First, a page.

I highly recommend ordering a sample card from the vendors ahead of time. The card contains samples of vinyl, cloth, leather, and carpet in different colors and textures for you to choose. If leather or vinyl is too cold for you in the winter or too hot and sticky in the summer, you may want to install a cloth interior. Cloth will breathe nicely, but it is hard to beat the feel, durability, and beauty of a leather interior. Vendors will gladly assist you with the design, and are very open about what works and what to avoid. Ultimately, the design of your interior including colors, patterns, and materials is entirely up to you.
Once you have your materials, whether purchased or handmade by you, you’ll get to work putting it to use. The process is essentially the same whether you chose Option 1 or Option 2.
Disassembly: Remove the old plastic trim, side panels, carpet, seat upholstery, and headliner, but do not throw any of it out yet.
You’ll see why shortly.
Seats: Strip the old upholstery, cushions, and webbing from your seats, and start with bare seat frames. A bare frame gives you an opportunity to inspect for cracks, breaks, or gussets that have failed. If the frame is bent, it will need to be straightened. If the frame is cracked, it will need to be welded or replaced.
Once the frame is ready, cut and glue the webbing to the seat frame, followed by fitting and gluing the cushions to the webbing. Most of the glues used for interiors are contact cements. After applying contact cement, let it dry or “tack up” prior to adhering the pieces together. You only have one attempt because once the pieces touch, they bond very tightly. Work slowly and follow the instructions on the glue container.
Next, fit the upholstery over the cushion and secure. The fabric on the seat backs may be secured with Velcro, a hidden stitch, or a plastic seat back, while the seat bottom fabric generally attaches to the seat frame with hog rings. If you don’t own a set of hog ring pliers, purchase one from your upholstery kit vendor. Pro tip: Doubling up the fabric prior to piercing with the hog ring increases the strength of the connection and helps prevent tearing.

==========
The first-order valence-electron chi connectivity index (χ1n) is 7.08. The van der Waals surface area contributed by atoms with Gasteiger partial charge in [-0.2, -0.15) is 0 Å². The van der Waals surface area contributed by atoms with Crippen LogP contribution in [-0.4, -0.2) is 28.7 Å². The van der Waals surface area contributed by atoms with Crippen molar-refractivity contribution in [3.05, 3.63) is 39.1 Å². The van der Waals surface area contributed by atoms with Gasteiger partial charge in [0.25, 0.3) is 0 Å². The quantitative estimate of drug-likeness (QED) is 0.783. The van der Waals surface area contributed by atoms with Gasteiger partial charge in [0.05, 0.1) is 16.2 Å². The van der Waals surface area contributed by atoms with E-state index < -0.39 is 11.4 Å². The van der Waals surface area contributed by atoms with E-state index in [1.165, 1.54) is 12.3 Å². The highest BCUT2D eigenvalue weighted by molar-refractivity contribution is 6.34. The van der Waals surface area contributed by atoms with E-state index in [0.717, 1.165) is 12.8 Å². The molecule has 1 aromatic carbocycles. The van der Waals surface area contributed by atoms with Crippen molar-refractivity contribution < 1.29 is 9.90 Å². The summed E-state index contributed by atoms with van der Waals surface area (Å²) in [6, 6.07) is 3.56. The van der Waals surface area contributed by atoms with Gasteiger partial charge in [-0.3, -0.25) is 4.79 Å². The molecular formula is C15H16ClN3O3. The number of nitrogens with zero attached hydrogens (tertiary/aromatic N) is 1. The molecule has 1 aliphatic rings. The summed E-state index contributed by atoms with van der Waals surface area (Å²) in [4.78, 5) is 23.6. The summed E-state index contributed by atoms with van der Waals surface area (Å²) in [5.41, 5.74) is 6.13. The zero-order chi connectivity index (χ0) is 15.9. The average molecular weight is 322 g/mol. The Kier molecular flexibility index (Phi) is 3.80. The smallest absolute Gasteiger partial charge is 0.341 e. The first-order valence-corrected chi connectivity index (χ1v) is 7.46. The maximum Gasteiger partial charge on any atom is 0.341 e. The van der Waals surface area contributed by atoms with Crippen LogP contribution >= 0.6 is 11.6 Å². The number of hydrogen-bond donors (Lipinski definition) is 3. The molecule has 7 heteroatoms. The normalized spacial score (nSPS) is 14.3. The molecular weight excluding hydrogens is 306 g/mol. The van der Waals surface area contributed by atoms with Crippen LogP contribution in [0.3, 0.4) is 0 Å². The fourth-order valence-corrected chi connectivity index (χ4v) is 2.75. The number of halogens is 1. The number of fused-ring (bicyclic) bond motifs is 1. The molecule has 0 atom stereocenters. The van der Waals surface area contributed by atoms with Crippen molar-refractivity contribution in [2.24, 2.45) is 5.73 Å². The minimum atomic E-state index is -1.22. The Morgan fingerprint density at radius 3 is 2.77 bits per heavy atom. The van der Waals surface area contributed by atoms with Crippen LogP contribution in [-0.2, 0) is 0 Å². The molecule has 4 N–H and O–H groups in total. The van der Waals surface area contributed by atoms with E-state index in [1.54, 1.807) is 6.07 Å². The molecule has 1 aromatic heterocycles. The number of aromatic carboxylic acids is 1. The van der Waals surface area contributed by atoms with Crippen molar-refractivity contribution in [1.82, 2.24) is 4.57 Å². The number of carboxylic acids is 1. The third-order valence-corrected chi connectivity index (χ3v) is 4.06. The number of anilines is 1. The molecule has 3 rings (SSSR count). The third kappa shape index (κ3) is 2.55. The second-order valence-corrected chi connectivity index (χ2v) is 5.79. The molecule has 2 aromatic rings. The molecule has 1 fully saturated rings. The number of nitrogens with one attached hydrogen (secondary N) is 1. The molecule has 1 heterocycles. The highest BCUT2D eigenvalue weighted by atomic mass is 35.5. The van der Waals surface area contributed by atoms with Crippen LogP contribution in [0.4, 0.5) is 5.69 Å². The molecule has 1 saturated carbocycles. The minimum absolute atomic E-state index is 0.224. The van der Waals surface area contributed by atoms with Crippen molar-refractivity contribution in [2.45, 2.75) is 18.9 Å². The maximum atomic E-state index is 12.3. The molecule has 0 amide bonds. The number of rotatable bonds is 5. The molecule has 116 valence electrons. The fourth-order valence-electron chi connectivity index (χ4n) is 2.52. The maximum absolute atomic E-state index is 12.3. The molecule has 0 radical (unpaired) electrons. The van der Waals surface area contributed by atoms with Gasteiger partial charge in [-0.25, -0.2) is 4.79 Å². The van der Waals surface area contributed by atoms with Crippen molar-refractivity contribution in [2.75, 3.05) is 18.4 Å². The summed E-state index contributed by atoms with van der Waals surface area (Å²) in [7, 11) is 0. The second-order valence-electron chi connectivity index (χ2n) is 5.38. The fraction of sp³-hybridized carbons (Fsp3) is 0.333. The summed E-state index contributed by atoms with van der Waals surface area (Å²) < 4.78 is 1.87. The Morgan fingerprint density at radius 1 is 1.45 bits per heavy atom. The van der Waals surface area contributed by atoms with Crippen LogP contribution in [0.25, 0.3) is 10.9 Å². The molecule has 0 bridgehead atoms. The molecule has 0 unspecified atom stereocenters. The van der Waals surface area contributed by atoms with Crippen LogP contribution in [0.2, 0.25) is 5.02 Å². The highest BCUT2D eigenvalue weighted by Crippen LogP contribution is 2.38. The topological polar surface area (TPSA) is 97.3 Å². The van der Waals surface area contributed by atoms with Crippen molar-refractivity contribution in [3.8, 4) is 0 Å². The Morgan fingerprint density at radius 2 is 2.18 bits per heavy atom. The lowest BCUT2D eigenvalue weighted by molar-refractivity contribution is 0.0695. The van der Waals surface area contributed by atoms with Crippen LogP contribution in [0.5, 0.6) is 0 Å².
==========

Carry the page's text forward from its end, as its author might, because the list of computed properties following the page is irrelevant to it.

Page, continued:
Side panels: The new side panels will require cutting openings for air vents, intercom jacks, door handles, fuel tank selector, etc. Fit and measure numerous times before you cut. Remember when I said not to throw away the old interior parts yet? Here’s where they come in handy. Sometimes you will fit, measure, and cut, while in other cases the old side panel makes a perfect template.
Headliner: Installing the headliner is not exceedingly difficult but can be time-consuming. It is a good idea to have a helper when installing the headliner. Headliners come in different materials (I prefer wool) and generally attach with contact cement. It’s important that the headliner bonds to a clean surface. First, clean off the old glue using acetone or MEK. Be sure to wear personal protective equipment and ventilate the cabin well. Then fit and attach the headliner so it is taut but not drum-tight. Many parts mount through the headliner, and once it’s in place, those mounting points will be hidden. Take pictures and measurements from reference points inside the airplane prior to installing the new headliner, and you’ll have an easier time locating the mounting points. If all else fails, use the old headliner as a template to help find mounting points.